2016-07-28 / Front Page

Making the Impossible Possible

By Betsy Sherman Walker


Shake-A-Leg alum Peter Benson of Newport and David McCauley, a Miami-based artist sailing on the Shake-A-Leg Miami flagship Impossible Dream, a wheelchair-accessible, 60-foot catamaran, during a recent afternoon sail around Newport Harbor. (Photo by Harry Horgan) Shake-A-Leg alum Peter Benson of Newport and David McCauley, a Miami-based artist sailing on the Shake-A-Leg Miami flagship Impossible Dream, a wheelchair-accessible, 60-foot catamaran, during a recent afternoon sail around Newport Harbor. (Photo by Harry Horgan) Two accidents, a decade and a continent apart: One on the streets of Newport, the other on the autostrada of Italy. Harry Horgan, a native Newporter, was 22 when he fell out of the back of a pickup truck and landed wrong. Deborah Mellen, a native New Yorker, was living in Tuscany with her Italian-born husband when the driver of a truck fell asleep at the wheel and collided with her car. Two accidents, with the same result: both lost the use of their legs.

And two life-changing events that ultimately brought two strangers together.

Horgan and Mellen met in Miami, where Horgan had moved in 1990 to establish Shake-A-Leg Miami, the relocated adaptive sailing program he founded in Newport in 1982. Mellen, back in the states and recently widowed, chose Miami for rehabilitation and discovered Shake-A-Leg. She had never spent time in a boat before. “I fell in love with sailing,” she told a reporter. “Water was an element that offered me the physical freedom that I could no longer find.” In gratitude for how sailing had more or less given her life back, Mellen chose to pay it forward.


Deborah Mellen brought Impossible Dream to Shake-A-Leg Miami. Deborah Mellen brought Impossible Dream to Shake-A-Leg Miami. In 2014, she decided to buy a boat.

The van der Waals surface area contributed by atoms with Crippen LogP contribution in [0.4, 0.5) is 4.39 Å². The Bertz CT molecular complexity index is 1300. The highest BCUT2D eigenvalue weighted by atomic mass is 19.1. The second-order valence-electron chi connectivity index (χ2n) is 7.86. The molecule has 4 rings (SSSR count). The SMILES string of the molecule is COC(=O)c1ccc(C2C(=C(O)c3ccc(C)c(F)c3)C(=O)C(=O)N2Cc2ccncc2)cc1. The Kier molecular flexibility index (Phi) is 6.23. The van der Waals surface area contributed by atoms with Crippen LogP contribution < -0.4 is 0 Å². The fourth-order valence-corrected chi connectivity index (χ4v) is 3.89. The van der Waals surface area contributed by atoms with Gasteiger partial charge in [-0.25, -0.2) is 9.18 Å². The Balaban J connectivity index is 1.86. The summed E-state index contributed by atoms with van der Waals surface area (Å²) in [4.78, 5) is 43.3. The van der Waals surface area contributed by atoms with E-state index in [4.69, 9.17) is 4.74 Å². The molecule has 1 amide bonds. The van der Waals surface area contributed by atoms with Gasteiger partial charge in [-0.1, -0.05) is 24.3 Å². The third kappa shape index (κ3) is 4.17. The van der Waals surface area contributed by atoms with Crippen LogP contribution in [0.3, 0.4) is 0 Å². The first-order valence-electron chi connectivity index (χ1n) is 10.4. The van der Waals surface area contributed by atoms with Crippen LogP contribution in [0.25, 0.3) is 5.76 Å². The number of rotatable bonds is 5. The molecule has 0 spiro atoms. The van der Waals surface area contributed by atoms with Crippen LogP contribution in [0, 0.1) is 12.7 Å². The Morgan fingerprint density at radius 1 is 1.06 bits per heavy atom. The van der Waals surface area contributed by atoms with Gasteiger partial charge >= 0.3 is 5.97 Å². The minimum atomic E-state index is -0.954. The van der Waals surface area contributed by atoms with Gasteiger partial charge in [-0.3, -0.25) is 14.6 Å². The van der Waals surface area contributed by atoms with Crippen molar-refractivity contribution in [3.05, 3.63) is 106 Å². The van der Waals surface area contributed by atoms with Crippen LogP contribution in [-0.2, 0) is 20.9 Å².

And what a boat: Mellen had heard about Impossible Dream, a 60-foot wheelchair-accessible catamaran, custom designed for a paraplegic trans-Atlantic yachtsman by the name of Mike Brown. It is wide (as catamarans are wont to be) with a mast that stands 85 feet high. Built in a boatyard near Plymouth, England, in 2004, it had made numerous trans-Atlantic crossings; Brown had also loaned it to a quadriplegic adventurer named Geoff Holz. After 10 years he began to look for an organization to take on the responsibility and mission of his Dream. And along came Deborah Mellen.

“I created a nonprofit organization devoted to connecting all kinds of communities and abilities with the experience of sailing,” she said, “and to expanding awareness that all is possible.” The boat is Mellen’s home when on the water; she lives on board with the crew and her yellow lab, Winter, who is never out of sight.

For the second summer in a row as part of an ambassadorial cruise up the East Coast, Impossible Dream recently spent a week in Newport, comfortably docked at Casey’s Marina on Long Wharf taking daily sails out around the harbor.

On the day we are invited out on Dream for a sail, there is little wind, but it is a beautiful summer afternoon. Visitors for the sail are from the New England Veterans Association. All of them are 100 percent ambulatory; Horgan explains beforehand they are from a post-traumatic stress disorder support group. Young men with young wives who have seen and withstood too much; as a group they are friendly and enthusiastic. From their behavior one would never know, but as Horgan is quick to point out, disabilities are chameleon-like; they appear under many guises.